10-minute reading time


A while back, bedtime was spiraling out of control. The kids share a room; they would be wound up at bedtime and the transition to sleep was not happening smoothly. We had a big, big problem on our hands.

We solved the problem with 10-minute reading time. The kids have to be in their beds. We dim the lights. We set a timer for 10 minutes. It has to be quiet during that time. Then we turn out the lights, give them something to picture in their minds, and sleep comes more easily.

Complete transformation. It is awesome.

One night, Tabitha (5 years old at the time) wanted to color. We talked and agreed that she could do it “sometimes”. As is the nature of 5-year olds, she soon wanted to know the limits.

The following conversation took place on a Wednesday night.

Tabitha (five years old): I know I can’t color every night but can I tonight?

Me: Yes.

T: Then read, then color the next night?

Me: I don’t know. I think reading twice before the next color is better.

To be clear. It was not my intention to get into a math conversation at this point. I just wanted her to go to bed (Warning! Link Not Safe for Work, and Possibly Offensive to Sensitive Ears. But Funny).

No, this move on my part was truly about literacy, not math. I don’t want 10-minute reading time to turn into 10-minute coloring time. I really, really like the idea that books will become part of my kids’ independent bedtime routines.

But Tabitha loves to know the rules she’s playing by. And when those rules are based on numbers, they’re going to lead to math every time.

T: So read-read-color-read-read-color…like that?

Me: Right. That sounds like a good ratio.

T: Or read-read-read-read-color-color?


Couple things.

First of all, I used the term ratio with absolutely no expectation that she would process it, and I am quite sure that she did not. I have long been an advocate of using good vocabulary with my children—there is no shame in not knowing the meaning of a word, but also no sheltering them from the fact that these words exist. This is at least partly the source of their substantial vocabularies. But I do not believe she knows the word ratio.

Secondly, Tabitha’s reformulation of the 2:1 ratio as 4:2 blew me away. It nearly slipped past me without notice. I was focused on getting them to bed; we were in the truly final phase of that process. I had pretty much tuned her out.

But when I looked at her, I could see she was expecting a reply. She needed to know whether she could get two coloring nights in a row by doing four reading nights in a row.

So I replayed her question in my mind, counting the reads.

Me: Yes. That would be fine. You may do that.

So what do we learn?

Together with the recent Easter Candy conversation, this makes clear that young children are thinking about early ratio ideas.

Think about this for a moment. What is the same about these two sets of tiles?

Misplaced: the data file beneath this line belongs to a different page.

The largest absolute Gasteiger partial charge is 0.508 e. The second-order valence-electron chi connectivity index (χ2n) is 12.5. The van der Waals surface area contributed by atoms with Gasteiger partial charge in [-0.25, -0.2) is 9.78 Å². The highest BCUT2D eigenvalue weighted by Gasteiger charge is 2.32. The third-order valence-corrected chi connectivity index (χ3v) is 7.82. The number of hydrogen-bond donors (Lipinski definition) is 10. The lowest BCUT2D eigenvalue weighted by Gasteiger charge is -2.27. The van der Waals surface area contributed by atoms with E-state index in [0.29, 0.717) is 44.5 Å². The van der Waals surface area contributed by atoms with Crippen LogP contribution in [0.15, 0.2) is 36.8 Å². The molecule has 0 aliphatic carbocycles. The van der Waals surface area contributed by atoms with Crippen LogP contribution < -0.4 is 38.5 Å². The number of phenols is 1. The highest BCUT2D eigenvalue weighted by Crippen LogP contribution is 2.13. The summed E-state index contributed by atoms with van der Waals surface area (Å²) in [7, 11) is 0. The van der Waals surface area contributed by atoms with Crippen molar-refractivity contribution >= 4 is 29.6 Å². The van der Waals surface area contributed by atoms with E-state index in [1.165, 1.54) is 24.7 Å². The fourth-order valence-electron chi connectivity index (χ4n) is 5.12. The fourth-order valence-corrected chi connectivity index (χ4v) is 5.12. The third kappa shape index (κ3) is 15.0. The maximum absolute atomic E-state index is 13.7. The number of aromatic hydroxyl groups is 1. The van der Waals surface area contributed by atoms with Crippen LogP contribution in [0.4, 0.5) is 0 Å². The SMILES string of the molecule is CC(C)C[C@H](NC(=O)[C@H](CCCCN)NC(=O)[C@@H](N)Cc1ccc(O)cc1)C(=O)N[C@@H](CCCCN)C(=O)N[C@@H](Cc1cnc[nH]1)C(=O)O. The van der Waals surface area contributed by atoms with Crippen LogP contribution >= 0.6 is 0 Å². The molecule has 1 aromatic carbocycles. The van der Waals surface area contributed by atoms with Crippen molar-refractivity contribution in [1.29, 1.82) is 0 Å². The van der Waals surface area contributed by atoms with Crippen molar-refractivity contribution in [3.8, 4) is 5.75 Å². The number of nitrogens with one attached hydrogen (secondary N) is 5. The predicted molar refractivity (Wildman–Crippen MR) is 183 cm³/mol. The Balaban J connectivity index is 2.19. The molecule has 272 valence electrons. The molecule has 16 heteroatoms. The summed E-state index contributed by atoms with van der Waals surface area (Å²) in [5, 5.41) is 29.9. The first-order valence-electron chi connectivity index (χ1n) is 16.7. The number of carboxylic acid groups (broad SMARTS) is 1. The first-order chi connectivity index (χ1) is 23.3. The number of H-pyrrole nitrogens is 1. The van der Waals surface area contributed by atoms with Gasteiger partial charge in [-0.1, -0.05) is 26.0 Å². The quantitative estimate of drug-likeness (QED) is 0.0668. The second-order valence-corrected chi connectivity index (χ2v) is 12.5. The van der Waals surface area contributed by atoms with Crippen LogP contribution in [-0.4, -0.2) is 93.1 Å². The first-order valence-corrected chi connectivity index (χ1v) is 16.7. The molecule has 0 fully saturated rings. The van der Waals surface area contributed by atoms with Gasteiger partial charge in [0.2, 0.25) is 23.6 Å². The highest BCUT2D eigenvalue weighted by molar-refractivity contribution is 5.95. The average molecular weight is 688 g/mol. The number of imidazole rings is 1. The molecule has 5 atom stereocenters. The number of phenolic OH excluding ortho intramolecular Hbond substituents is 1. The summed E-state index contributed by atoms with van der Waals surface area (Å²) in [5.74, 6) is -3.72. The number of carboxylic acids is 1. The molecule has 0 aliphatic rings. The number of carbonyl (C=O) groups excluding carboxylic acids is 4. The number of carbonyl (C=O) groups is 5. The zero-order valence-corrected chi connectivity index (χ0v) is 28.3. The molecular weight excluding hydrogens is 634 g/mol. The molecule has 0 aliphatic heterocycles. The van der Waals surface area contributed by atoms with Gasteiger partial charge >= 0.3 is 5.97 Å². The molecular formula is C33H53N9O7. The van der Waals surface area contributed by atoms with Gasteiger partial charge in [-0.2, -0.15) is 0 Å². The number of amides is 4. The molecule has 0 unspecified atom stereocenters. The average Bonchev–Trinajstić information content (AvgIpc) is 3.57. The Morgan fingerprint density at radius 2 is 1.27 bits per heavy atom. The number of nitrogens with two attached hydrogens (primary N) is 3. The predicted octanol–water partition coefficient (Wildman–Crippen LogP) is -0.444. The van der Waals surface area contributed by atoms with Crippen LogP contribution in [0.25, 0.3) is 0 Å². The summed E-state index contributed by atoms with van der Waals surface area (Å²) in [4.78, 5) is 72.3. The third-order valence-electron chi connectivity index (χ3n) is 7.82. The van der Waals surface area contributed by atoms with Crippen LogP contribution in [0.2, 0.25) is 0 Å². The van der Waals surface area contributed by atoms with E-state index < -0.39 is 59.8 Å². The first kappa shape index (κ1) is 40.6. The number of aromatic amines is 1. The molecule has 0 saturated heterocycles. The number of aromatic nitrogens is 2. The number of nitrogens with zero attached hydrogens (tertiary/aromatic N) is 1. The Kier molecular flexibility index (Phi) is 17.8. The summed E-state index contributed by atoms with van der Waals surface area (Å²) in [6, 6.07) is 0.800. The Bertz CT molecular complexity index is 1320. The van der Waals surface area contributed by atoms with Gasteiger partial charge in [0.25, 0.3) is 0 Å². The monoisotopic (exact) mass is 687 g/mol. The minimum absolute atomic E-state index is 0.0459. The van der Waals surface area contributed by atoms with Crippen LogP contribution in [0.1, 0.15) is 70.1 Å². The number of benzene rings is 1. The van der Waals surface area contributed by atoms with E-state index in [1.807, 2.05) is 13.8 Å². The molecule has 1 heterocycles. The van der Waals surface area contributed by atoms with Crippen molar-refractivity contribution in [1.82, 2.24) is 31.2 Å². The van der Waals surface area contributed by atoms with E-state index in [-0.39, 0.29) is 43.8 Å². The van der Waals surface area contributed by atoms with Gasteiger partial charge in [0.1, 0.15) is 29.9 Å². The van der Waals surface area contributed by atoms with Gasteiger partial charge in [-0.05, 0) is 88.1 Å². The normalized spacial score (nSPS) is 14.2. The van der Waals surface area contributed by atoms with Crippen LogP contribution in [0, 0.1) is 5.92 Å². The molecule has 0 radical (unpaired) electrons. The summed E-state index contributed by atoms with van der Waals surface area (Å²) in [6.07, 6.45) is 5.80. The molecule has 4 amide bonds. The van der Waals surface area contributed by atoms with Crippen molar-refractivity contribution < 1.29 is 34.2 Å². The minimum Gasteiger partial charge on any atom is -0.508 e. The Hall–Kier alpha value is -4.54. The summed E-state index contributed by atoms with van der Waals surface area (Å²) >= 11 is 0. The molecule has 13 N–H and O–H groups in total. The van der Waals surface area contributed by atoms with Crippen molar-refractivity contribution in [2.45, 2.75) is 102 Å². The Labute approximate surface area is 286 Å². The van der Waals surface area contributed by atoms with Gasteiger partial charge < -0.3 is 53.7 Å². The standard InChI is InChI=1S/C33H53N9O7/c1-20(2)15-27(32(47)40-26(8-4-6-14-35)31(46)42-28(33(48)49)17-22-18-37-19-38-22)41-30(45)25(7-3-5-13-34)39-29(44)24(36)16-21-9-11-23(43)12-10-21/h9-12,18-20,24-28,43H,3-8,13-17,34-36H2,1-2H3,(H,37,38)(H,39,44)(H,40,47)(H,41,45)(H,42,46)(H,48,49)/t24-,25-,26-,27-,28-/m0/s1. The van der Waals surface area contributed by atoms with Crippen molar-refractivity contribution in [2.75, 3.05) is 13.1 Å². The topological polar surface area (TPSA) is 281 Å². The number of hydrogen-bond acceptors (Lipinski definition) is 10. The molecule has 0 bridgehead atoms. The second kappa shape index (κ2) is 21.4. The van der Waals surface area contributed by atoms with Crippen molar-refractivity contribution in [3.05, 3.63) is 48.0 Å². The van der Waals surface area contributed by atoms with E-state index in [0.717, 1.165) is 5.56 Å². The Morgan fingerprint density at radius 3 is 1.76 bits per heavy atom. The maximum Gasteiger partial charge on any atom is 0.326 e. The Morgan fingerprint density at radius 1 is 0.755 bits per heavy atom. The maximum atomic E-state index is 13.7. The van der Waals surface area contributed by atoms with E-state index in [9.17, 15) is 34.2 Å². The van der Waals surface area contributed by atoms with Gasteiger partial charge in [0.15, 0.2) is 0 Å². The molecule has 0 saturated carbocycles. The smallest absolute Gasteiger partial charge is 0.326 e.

And what is the same about these two sets of tiles?


In each cases, it is the ratio.

In the first case, there is one blue for every yellow up top and also down below. This is what L was working on when she offered a second chocolate egg to Tabitha.

In the second case, there are two blues for every yellow. This is what Tabitha was working on when she asked about read-read-read-read-color-color.

Traditionally we think about ratio as a sophisticated fractions topic that needs to wait for early adolescence. I certainly would not want to be held accountable for teaching 5-year olds ratio and the associated notation. But their everyday experiences allow for them to think about these ideas. As parents, we can keep an eye out for those opportunities and talk about them when they arise.

Starting the conversation

Both of these ratio conversations with 5-years olds have resulted from constraints. Five year olds love to test rules. “Yes” and “No” are inflexible and allow no wiggle room. This is sometimes desirable. Yes, you must leave now to get to school on timeNo you may not leave the house without pants. Yes you must look both ways before you cross the street.

But when we are guiding our children’s behavior, we would be wise to allow some space for the little ones to test the boundaries. Does it really matter—in the big picture—whether L eats one chocolate egg or two? Does it really matter whether Tabitha colors two nights in a row instead of reading? I say no. Neither of these things really matters.

What matters is that L does not continuously gorge on candy, and that Tabitha has some alone time with books. Constraints rather than absolute mandates seem to have encouraged mathematical thinking in both of these cases while also addressing the big picture.

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